This shows the preparation for the second operation. We have bolted our fixture plate down to the mill bed and aligned the dowel pins parallel to the X-axis. The use of precision dowel holes put in during the first operation allows us to maintain control of where we are when we turn the part over. The part is held down by 4 socket head capscrews and aligned on 2 dowel pins. The screw heads are deeply counterbored into the part so we can machine most of the shape without hitting the screws. This type of fixturing is very robust and accurate. The same fixture we’re using here will also be used to hold the part when it is mounted on the rotary (4th) axis.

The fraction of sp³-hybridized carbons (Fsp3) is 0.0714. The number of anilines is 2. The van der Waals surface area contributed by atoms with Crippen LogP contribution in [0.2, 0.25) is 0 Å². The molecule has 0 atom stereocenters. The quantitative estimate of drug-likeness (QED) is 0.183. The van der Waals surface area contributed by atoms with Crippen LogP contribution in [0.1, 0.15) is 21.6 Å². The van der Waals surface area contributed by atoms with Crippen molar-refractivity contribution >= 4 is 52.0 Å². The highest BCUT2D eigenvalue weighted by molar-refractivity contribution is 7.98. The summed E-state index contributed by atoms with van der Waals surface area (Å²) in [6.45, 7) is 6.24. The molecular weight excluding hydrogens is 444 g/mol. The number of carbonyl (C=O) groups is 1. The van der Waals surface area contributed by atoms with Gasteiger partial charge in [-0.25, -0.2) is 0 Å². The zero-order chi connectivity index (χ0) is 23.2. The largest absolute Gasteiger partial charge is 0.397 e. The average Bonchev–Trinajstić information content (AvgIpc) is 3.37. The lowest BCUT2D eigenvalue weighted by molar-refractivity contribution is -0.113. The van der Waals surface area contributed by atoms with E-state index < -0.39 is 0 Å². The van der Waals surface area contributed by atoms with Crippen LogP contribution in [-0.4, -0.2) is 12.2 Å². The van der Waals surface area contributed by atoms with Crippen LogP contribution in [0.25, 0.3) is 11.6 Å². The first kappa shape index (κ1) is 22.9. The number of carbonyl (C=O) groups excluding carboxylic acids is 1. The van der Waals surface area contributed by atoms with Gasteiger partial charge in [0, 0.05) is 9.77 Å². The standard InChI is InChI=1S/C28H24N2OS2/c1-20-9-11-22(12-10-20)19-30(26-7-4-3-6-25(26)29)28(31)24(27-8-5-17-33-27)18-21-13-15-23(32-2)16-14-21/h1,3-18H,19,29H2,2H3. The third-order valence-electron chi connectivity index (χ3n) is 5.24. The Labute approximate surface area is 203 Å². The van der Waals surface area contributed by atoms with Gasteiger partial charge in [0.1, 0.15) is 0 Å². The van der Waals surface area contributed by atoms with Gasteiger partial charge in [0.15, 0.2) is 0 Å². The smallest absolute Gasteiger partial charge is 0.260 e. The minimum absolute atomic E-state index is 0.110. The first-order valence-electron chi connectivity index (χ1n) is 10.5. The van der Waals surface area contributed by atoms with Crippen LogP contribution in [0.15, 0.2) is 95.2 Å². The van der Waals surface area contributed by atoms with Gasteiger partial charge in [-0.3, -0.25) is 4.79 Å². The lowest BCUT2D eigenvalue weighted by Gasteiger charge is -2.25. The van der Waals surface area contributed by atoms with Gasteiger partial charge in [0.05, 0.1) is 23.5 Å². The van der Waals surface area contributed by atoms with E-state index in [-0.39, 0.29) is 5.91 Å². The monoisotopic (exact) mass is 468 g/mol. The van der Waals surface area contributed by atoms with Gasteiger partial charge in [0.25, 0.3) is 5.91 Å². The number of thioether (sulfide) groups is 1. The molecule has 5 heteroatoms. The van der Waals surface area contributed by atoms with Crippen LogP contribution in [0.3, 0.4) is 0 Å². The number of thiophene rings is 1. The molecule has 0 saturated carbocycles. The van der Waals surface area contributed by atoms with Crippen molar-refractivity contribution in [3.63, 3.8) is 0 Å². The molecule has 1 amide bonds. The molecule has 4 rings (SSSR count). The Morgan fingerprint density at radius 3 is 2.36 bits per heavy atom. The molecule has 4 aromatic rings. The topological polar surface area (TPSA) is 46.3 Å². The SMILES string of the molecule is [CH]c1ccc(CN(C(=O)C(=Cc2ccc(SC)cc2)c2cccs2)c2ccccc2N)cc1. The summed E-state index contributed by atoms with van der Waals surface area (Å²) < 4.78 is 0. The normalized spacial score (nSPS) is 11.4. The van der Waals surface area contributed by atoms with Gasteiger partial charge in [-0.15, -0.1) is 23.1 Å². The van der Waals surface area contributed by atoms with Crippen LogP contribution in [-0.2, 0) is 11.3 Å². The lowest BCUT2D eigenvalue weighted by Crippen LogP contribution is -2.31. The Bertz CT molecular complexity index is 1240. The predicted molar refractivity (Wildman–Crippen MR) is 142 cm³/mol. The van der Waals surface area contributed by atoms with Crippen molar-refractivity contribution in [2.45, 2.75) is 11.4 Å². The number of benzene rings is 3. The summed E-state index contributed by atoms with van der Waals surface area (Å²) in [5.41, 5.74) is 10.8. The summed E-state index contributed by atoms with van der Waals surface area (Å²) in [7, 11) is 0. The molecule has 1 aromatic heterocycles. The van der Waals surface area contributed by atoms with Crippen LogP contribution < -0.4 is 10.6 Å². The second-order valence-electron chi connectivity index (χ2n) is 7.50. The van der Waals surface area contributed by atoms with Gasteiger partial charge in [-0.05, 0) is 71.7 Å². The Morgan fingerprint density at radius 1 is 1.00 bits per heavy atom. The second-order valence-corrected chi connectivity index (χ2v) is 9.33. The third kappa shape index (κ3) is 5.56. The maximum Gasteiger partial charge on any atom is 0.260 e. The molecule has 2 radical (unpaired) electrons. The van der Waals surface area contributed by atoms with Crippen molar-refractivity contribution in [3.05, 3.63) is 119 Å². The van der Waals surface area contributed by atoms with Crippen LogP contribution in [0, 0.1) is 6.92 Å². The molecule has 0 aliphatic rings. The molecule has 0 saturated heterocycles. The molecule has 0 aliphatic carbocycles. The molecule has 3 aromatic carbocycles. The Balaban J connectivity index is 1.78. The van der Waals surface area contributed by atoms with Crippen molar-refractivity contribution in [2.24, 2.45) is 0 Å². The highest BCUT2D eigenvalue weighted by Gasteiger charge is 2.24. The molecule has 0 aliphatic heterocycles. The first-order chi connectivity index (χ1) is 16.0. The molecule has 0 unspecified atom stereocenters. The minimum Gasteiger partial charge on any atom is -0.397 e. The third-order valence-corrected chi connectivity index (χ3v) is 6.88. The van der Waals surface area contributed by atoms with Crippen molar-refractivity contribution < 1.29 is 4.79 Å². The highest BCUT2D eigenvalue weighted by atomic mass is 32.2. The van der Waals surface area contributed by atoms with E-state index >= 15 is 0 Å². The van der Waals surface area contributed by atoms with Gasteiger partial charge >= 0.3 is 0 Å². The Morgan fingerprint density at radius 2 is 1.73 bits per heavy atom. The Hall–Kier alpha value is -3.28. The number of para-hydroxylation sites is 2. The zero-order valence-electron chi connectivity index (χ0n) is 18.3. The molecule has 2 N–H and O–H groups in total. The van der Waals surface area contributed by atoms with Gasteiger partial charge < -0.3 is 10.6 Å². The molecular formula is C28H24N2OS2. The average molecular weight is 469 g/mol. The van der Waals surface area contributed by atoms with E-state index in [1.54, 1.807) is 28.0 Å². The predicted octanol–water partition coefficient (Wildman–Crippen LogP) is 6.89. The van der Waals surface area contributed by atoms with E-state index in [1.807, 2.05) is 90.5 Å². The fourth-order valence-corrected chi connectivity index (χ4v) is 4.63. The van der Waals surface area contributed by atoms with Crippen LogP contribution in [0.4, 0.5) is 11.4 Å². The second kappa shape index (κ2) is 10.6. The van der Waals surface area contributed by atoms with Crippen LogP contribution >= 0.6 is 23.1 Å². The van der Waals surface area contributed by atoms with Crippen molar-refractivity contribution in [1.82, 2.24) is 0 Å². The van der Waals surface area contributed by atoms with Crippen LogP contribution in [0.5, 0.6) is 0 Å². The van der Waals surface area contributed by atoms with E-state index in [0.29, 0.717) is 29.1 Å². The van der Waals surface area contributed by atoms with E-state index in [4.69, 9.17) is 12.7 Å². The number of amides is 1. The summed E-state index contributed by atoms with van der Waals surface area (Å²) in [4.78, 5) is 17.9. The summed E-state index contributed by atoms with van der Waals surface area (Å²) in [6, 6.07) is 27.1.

This shows the part after we’ve finished machining the second side. Now the basic “profile” is complete except for removing the holding tabs which will happen later. Notice that the capscrews are now visible just below the cut surface, so we removed quite a bit of the holding tab with these cuts. This was done with a high-helix 3-flute carbide endmill which roughs and finishes quickly, and a 1/2″ carbide ball endmill which created the cylinder shape and the floor area of the two pockets. We are using SmartCam Freeform Machining software to create the toolpath from a model made in Solidworks.